A princess struggles to cope with newfound powers in DeStefano’s most recent venture.
Fifteen-year-old Wil, the white fourth child and only daughter of Arrod’s royal family, has always known her place within her family. As the final spare in her family’s lineage, she knows she doesn’t serve a great purpose for her family—unlike Owen, the heir, or Gerdie, the sickly alchemist/inventor. But everything changes for Wil when, in a moment of self-defense, she discovers a power she didn’t know she had: with any adrenaline rush, she’s able, with a Midas-like touch, to fatally turn any living thing into a gemstone. Realizing that she, like Gerdie, could become a pawn in her power-hungry father’s war games, she keeps her powers a secret—until she accidentally kills one of her brothers in front of their father and is promptly banished. But soon she’s kidnapped by a pair of rebels, including the enemy kingdom’s banished prince Loom, and they rope her into their assassination plot, while brown-skinned Loom worms his way into her heart. While the finale clearly leads to a sequel, uneven pacing and a distant third-person narration make investment in these fairly generic characters difficult. A choppy mix of fantasy, science fiction, and steampunk (curses and “paralysis bullets,” newfangled “electric carriages” and solar panels, dirigibles and “data goggles”) leaves the worldbuilding hazy, while classic themes of monstrosity and humanity, science versus magic go underexplored.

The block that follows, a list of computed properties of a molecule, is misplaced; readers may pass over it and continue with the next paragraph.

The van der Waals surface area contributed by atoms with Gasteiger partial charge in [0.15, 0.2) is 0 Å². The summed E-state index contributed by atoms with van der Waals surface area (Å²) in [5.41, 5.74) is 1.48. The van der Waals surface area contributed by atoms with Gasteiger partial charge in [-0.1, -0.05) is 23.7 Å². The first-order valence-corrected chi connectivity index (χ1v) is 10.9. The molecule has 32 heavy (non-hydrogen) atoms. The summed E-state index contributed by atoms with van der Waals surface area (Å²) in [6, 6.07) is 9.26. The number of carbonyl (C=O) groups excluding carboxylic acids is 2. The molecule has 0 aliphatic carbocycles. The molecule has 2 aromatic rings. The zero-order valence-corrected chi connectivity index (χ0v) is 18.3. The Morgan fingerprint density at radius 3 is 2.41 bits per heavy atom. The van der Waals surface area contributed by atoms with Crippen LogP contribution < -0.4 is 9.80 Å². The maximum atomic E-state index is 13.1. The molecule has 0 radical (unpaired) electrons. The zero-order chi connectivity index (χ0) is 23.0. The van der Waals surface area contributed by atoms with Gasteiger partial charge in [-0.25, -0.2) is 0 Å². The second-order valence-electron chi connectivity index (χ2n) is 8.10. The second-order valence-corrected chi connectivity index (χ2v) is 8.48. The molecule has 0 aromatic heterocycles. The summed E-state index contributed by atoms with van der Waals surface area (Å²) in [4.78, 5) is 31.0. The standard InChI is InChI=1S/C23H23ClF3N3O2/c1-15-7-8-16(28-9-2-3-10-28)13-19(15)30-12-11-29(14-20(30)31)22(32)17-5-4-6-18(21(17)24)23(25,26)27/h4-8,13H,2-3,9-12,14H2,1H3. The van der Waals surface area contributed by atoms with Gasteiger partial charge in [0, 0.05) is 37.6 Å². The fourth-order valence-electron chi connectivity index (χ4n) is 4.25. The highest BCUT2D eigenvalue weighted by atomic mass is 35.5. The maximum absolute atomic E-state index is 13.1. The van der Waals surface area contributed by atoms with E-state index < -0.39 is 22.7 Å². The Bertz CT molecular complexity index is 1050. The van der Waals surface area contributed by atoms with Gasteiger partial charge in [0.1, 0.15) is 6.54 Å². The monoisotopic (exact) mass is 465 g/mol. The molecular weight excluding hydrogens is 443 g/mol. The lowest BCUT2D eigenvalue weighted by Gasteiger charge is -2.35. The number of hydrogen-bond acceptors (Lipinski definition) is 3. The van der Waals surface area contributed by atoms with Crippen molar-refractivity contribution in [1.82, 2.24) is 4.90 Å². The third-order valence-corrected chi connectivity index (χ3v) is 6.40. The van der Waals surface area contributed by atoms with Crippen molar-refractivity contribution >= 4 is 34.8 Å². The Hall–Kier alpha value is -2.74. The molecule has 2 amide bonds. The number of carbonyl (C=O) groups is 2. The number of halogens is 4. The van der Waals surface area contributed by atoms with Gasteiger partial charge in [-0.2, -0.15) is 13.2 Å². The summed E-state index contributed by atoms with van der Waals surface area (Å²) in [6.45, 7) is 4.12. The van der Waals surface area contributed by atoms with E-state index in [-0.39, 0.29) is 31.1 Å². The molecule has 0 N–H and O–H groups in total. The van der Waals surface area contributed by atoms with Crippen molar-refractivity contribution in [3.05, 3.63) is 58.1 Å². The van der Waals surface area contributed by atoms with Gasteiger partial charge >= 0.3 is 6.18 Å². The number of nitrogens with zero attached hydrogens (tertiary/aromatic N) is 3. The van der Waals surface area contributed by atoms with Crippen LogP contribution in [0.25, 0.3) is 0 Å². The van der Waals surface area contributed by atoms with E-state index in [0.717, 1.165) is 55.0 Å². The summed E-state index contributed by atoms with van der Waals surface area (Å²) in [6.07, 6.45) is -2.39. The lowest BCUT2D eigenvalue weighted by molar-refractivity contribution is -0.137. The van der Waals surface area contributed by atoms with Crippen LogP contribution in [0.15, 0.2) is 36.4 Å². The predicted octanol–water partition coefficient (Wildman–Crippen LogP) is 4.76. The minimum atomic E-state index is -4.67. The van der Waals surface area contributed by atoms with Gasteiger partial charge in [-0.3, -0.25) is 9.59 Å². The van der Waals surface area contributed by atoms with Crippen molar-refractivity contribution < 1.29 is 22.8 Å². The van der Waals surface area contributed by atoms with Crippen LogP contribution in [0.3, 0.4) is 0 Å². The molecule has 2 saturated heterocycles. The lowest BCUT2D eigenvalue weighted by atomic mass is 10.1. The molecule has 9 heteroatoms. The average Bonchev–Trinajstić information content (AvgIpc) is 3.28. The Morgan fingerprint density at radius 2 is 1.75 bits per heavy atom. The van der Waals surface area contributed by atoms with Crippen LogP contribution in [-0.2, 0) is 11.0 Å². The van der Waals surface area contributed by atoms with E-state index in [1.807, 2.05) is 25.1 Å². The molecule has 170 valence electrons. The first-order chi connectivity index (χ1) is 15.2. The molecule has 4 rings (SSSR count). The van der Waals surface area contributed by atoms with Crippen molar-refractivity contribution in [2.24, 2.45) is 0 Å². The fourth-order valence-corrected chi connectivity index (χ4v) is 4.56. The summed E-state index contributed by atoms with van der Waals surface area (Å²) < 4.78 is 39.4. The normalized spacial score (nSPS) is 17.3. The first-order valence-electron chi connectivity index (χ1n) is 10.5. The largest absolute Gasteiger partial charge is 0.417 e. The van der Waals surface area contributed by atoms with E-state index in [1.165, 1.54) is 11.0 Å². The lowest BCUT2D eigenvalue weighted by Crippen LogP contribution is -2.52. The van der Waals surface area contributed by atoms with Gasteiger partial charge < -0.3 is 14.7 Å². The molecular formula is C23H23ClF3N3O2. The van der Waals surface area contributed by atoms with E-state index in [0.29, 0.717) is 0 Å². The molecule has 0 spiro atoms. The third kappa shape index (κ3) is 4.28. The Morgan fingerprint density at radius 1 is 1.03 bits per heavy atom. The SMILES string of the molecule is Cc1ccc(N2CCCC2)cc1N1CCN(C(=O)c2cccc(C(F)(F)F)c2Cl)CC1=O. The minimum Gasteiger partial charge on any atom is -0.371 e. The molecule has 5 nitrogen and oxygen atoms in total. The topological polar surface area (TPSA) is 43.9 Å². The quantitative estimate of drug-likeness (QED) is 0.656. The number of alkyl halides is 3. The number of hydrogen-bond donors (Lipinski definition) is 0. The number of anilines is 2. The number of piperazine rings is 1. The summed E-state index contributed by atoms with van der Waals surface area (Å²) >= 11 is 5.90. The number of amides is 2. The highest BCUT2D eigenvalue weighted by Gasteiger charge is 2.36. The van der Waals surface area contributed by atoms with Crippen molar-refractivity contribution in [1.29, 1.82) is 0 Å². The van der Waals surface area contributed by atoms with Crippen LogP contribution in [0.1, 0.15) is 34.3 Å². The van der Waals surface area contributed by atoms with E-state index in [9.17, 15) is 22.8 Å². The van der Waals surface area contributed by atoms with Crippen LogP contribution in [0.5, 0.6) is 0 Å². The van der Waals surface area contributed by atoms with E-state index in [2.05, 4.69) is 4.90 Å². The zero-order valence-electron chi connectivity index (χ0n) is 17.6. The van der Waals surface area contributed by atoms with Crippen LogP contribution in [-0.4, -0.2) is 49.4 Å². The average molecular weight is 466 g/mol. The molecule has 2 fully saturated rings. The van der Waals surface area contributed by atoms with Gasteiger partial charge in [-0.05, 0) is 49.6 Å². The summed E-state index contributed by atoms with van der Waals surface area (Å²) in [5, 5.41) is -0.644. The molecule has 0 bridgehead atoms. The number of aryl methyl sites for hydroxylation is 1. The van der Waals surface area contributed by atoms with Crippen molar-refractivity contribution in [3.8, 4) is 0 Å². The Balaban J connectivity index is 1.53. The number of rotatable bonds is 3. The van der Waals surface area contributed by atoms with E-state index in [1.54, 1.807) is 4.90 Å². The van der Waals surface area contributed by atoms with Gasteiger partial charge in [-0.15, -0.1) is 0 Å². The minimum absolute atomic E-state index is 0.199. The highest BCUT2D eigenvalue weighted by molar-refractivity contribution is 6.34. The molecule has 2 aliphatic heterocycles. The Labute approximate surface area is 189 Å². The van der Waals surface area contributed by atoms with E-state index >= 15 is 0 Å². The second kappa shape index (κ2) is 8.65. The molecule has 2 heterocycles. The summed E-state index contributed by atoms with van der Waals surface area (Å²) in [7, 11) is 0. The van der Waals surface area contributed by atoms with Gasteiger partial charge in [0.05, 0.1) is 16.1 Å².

Only for those with spare funds or spare time. (Fantasy. 12-18)